Institutional members access full text with Ovid®

Share this article on:


The Journal of Bone & Joint Surgery: April 1938
Archive: PDF Only

In answer to the four questions posed at the beginning of this paper, it seems justifiable to conclude as follows:

1. The two main types of arthritis affect also the apophyseal joints. Atrophic spondylarthritis, associated chiefly with focal or general infection, occurs in an acute reparable form in which the cartilages are not involved; in a localized chronic type, marked by destruction of cartilage; and as a chronic, more or less systemic disease, ankylopoietic spondylarthritis. Hypertrophic spondylarthritis, marked by destruction of cartilage, but not necessarily by bone hypertrophy, is often the result of persistent changes in the position of the vertebrae; in another type, independent of mechanical factors, it is possibly of infectious origin (amoebiasis). Secondary involvement of the articular processes in inflammatory and rarefying diseases of the vertebral bodies is rare. Isolated rarefaction of the articular segments without cartilaginous lesions, another rare condition, is etiologically obscure.

2. Local pain (spontaneous and on pressure) and stiffness caused by muscle tension are found in active phases of any type of spondylarthritis. Rigidity not caused by muscle spasms develops whenever articular cartilages are affected. Rigidity without pain is observed in quiescent hypertrophic and in arrested ankylopoietic spondylarthritis. In diseases of the vertebral bodies and intervertebral discs, local pain and persistent rigidity occur chiefly when the apophyseal articulations are involved. Radiculitis, which may develop in any disease that affects the intervertebral foramina, is not characteristic of particular lesions.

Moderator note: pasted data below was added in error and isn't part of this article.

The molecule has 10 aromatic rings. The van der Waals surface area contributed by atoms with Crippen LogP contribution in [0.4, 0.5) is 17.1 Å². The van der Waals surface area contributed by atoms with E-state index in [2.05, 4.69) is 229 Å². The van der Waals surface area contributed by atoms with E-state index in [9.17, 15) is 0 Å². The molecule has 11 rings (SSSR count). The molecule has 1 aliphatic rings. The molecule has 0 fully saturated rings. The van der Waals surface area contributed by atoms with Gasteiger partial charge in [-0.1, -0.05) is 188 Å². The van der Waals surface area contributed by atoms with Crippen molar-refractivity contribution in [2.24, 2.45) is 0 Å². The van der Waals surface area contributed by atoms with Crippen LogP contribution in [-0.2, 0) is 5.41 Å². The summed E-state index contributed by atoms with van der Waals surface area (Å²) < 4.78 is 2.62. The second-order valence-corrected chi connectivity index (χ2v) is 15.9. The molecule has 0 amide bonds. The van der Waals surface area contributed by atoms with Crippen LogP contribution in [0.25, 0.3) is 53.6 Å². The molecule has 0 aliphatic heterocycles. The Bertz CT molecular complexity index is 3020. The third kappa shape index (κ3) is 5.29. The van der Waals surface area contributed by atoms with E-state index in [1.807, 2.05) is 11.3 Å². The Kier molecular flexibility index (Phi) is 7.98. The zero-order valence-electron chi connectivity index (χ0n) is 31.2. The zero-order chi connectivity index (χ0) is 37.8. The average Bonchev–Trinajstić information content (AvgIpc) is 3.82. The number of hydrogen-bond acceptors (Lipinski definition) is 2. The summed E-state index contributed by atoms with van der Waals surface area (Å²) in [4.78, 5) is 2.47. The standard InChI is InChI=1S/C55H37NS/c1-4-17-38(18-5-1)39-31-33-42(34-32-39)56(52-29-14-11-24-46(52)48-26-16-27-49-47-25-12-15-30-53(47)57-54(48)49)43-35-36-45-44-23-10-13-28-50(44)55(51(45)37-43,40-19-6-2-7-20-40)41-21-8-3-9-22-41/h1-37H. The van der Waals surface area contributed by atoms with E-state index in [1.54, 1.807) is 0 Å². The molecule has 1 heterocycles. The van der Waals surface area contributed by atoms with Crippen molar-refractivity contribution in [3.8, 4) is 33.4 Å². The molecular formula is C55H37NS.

3. Atrophic spondylarthritis is independent of other systemic spinal diseases; there is especially no correlation either with spondylosis ossificans ligamentosa or with the various types of spondylitis. Hypertrophic spondylarthritis, being intimately related to postural alterations (mainly those resulting from 'discogenetic' lesions), is often associated with traumatic changes,-hypertrophic spondylitis, scoliosis, and the like.

4. Acute atrophic spondylarthritis can be cured; chronic atrophic spondylarthritis can be arrested by successful treatment of the coexistent infection. In hypertrophic spondylarthritis, the treatment depends upon the underlying lesion (mechanical or infectious).

(C) 1938 All Rights Reserved.The Journal of Bone and Joint Surgery, Inc.

You currently do not have access to this article

To access this article: